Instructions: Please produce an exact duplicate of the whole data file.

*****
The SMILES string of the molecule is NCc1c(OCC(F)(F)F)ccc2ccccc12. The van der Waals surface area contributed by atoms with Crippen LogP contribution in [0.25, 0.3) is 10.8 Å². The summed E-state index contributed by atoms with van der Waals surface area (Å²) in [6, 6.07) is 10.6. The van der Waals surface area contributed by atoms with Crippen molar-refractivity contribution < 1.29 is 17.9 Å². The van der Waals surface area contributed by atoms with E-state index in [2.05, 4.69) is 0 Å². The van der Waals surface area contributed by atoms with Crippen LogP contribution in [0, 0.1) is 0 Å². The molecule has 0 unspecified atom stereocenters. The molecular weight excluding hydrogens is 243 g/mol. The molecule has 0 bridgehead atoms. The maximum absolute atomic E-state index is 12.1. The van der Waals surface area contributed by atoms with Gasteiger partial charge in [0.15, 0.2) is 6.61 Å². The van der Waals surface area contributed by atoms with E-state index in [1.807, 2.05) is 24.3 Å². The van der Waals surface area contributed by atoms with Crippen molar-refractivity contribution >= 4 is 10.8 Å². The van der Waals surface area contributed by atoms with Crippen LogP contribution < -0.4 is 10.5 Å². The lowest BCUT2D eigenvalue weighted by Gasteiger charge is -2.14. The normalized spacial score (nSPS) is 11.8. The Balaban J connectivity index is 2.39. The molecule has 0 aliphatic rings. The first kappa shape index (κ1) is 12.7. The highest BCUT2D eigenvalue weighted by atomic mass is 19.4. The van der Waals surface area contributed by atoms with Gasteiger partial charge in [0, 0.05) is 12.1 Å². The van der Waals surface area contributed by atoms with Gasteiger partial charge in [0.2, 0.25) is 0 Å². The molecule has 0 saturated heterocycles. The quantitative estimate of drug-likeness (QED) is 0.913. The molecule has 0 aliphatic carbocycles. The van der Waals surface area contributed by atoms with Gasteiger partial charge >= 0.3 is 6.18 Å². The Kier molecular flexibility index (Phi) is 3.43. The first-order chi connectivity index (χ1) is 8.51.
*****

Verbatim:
The SMILES string of the molecule is NCc1c(OCC(F)(F)F)ccc2ccccc12. The van der Waals surface area contributed by atoms with Crippen LogP contribution in [0.25, 0.3) is 10.8 Å². The summed E-state index contributed by atoms with van der Waals surface area (Å²) in [6, 6.07) is 10.6. The van der Waals surface area contributed by atoms with Crippen molar-refractivity contribution < 1.29 is 17.9 Å². The van der Waals surface area contributed by atoms with E-state index in [2.05, 4.69) is 0 Å². The van der Waals surface area contributed by atoms with Crippen LogP contribution in [0, 0.1) is 0 Å². The molecule has 0 unspecified atom stereocenters. The molecular weight excluding hydrogens is 243 g/mol. The molecule has 0 bridgehead atoms. The maximum absolute atomic E-state index is 12.1. The van der Waals surface area contributed by atoms with Gasteiger partial charge in [0.15, 0.2) is 6.61 Å². The van der Waals surface area contributed by atoms with E-state index in [1.807, 2.05) is 24.3 Å². The van der Waals surface area contributed by atoms with Crippen molar-refractivity contribution >= 4 is 10.8 Å². The van der Waals surface area contributed by atoms with Crippen LogP contribution < -0.4 is 10.5 Å². The lowest BCUT2D eigenvalue weighted by Gasteiger charge is -2.14. The normalized spacial score (nSPS) is 11.8. The Balaban J connectivity index is 2.39. The molecule has 0 aliphatic rings. The first kappa shape index (κ1) is 12.7. The highest BCUT2D eigenvalue weighted by atomic mass is 19.4. The van der Waals surface area contributed by atoms with Gasteiger partial charge in [0, 0.05) is 12.1 Å². The van der Waals surface area contributed by atoms with Gasteiger partial charge in [0.2, 0.25) is 0 Å². The molecule has 0 saturated heterocycles. The quantitative estimate of drug-likeness (QED) is 0.913. The molecule has 0 aliphatic carbocycles. The van der Waals surface area contributed by atoms with Gasteiger partial charge >= 0.3 is 6.18 Å². The Kier molecular flexibility index (Phi) is 3.43. The first-order chi connectivity index (χ1) is 8.51.